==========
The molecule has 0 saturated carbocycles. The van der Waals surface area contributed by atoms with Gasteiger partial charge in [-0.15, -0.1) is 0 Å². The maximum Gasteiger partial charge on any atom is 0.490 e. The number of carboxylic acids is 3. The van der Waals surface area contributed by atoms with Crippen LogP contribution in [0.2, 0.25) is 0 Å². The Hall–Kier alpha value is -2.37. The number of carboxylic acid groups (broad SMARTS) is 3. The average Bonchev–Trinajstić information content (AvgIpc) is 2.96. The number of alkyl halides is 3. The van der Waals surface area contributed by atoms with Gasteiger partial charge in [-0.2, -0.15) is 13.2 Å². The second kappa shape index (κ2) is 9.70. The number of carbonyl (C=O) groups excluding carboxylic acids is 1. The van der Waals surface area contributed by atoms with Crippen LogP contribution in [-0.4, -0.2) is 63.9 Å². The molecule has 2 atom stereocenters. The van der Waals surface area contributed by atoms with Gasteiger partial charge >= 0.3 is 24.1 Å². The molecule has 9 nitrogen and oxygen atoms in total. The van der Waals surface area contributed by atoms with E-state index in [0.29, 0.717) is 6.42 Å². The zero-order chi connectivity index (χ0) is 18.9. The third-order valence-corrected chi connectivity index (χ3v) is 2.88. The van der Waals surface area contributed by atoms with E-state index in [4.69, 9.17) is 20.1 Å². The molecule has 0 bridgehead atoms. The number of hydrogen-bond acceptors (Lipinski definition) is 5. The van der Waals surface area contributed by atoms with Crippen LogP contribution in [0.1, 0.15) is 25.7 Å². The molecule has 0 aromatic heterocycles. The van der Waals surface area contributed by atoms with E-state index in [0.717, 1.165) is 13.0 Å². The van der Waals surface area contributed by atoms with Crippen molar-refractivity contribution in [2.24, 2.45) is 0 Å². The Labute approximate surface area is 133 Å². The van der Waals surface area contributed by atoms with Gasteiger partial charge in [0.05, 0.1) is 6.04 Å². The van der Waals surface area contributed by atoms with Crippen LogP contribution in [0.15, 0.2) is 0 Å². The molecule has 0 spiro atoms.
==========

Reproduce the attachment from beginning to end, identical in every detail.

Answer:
The molecule has 0 saturated carbocycles. The van der Waals surface area contributed by atoms with Gasteiger partial charge in [-0.15, -0.1) is 0 Å². The maximum Gasteiger partial charge on any atom is 0.490 e. The number of carboxylic acids is 3. The van der Waals surface area contributed by atoms with Crippen LogP contribution in [0.2, 0.25) is 0 Å². The Hall–Kier alpha value is -2.37. The number of carboxylic acid groups (broad SMARTS) is 3. The average Bonchev–Trinajstić information content (AvgIpc) is 2.96. The number of alkyl halides is 3. The van der Waals surface area contributed by atoms with Gasteiger partial charge in [-0.2, -0.15) is 13.2 Å². The second kappa shape index (κ2) is 9.70. The number of carbonyl (C=O) groups excluding carboxylic acids is 1. The van der Waals surface area contributed by atoms with Crippen LogP contribution in [-0.4, -0.2) is 63.9 Å². The molecule has 2 atom stereocenters. The van der Waals surface area contributed by atoms with Gasteiger partial charge >= 0.3 is 24.1 Å². The molecule has 9 nitrogen and oxygen atoms in total. The van der Waals surface area contributed by atoms with E-state index in [0.29, 0.717) is 6.42 Å². The zero-order chi connectivity index (χ0) is 18.9. The third-order valence-corrected chi connectivity index (χ3v) is 2.88. The van der Waals surface area contributed by atoms with E-state index in [4.69, 9.17) is 20.1 Å². The molecule has 0 bridgehead atoms. The number of hydrogen-bond acceptors (Lipinski definition) is 5. The van der Waals surface area contributed by atoms with Crippen LogP contribution in [0.1, 0.15) is 25.7 Å². The molecule has 0 aromatic heterocycles. The van der Waals surface area contributed by atoms with E-state index in [0.717, 1.165) is 13.0 Å². The van der Waals surface area contributed by atoms with Crippen molar-refractivity contribution in [2.24, 2.45) is 0 Å². The Labute approximate surface area is 133 Å². The van der Waals surface area contributed by atoms with Gasteiger partial charge in [0.05, 0.1) is 6.04 Å². The van der Waals surface area contributed by atoms with Crippen LogP contribution in [0.15, 0.2) is 0 Å². The molecule has 0 spiro atoms.